Brigid Howes took Irish step dancing lessons when she was 7 years old, in her native County Mayo, Ireland. Sixty years later, she sits in the cafeteria at Sandymount Elementary School on Saturday afternoons, watching her granddaughter learn Irish step dancing.
The dances have changed a bit in the past half century, Mrs. Howes said. For example, the hop has a higher kick. But the basic steps remain the same and she is able to help 5-year-old Sarah "Sadie" Howes practice. "Are you going to teach me tonight what you learned?" Mrs. Howes asked as Sadie finished her lesson.
Serendipity brought the first ethnic dancing in Carroll County Recreation Council history to Sandymount.
"I wish I could say it was planning," said Pamela Malkin, Sandymount Recreation Council community coordinator.
The Sandymount council was looking for new programs in the fall of 1994. A neighbor of council President Jody Ledford mentioned that her sister-in-law taught Irish dancing. Did Ms. Ledford think anyone would be interested?
"I said, 'Let's put it out and see,' " Ms. Ledford recalled.
The first class in September attracted 10 students from as far as Columbia. Instructor Linda M. McHale has eight students enrolled for the current eight-week session in two classes, beginner and intermediate beginner.
Students are getting started the way Ms. McHale got started 25 years ago. She wanted to dance, but not ballet, jazz or tap. Ms. McHale's mother, a native of County Mayo, took her to classes conducted by Baltimore's Gohagan School of Irish Dancing when she was 9. "It's one of those things that your parents enroll you in and you're either going to love it or hate it," Ms. McHale said.
She loved it.
"Dancing to me is a release, like people go to the gym and work out," she said. "But it's also an emotional escape. You just get tranced between the music and your feet, and escape."
Ms. McHale teaches weekly children's step (individual) dancing classes in Overlea and Sandymount and three evening ceili (group) dancing classes for adults. The children's classes usually are filled by youngsters of Irish descent whose parents want them to learn about their cultural heritage, Ms. McHale said.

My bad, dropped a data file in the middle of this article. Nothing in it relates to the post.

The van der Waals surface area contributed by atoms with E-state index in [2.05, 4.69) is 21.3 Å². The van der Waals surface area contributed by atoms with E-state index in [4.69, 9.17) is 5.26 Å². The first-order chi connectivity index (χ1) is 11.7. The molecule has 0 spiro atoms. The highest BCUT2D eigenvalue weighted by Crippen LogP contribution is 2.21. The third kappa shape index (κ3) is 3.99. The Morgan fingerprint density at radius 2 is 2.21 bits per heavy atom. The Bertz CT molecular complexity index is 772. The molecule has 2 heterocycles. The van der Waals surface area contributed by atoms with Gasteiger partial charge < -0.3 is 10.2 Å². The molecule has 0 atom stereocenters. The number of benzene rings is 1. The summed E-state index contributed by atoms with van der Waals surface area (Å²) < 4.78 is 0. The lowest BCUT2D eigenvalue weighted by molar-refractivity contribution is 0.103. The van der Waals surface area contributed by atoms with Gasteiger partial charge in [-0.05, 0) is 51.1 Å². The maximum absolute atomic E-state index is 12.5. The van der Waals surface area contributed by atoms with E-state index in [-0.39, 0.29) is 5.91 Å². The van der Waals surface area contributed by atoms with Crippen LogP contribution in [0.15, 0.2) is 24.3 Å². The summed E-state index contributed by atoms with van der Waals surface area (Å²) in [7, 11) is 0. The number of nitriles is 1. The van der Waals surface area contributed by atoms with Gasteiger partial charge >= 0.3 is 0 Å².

Heritage prompted Dawn Ryan of Union Mills to bring her daughter Ceili, 5, to the dance classes. "My husband is nouveau Irish -- he's found his roots," she said.
Each Irish dancing school has its own costume and colors. Female students in Ms. McHale's Innis Na Glas (Island of Green) School of Irish Dancing wear short teal A-line dresses hand embroidered with Celtic designs. Male students usually wear walking shorts with dress shirts and black velvet ties.
Male dancers traditionally wore knickers, Ms. McHale said. Some now wear kilts in competition, but elementary and middle school boys generally aren't eager to put on kilts, so she decided on with walking shorts. Ms. McHale's students perform for the Maryland General Assembly each year shortly before St. Patrick's Day.
They also dance at Baltimore's annual Irish festival, in nursing homes and at family reunions. They march in Baltimore's annual St. Patrick's Day parade, but dancing during the parade would be too much.
"We'd all be in coronary care," Ms. McHale said.
Ms. McHale's students are eligible to compete in feis (dance competitions) because she is a certified teacher, having passed the rigorous Irish Dancing Commission three-day exam in January 1994.
The instructor has mixed feelings about competitions.
"It's really good for the child and helps the child work, but it's also very difficult for a child to go into competition with 30 other kids and they give three prizes," she said.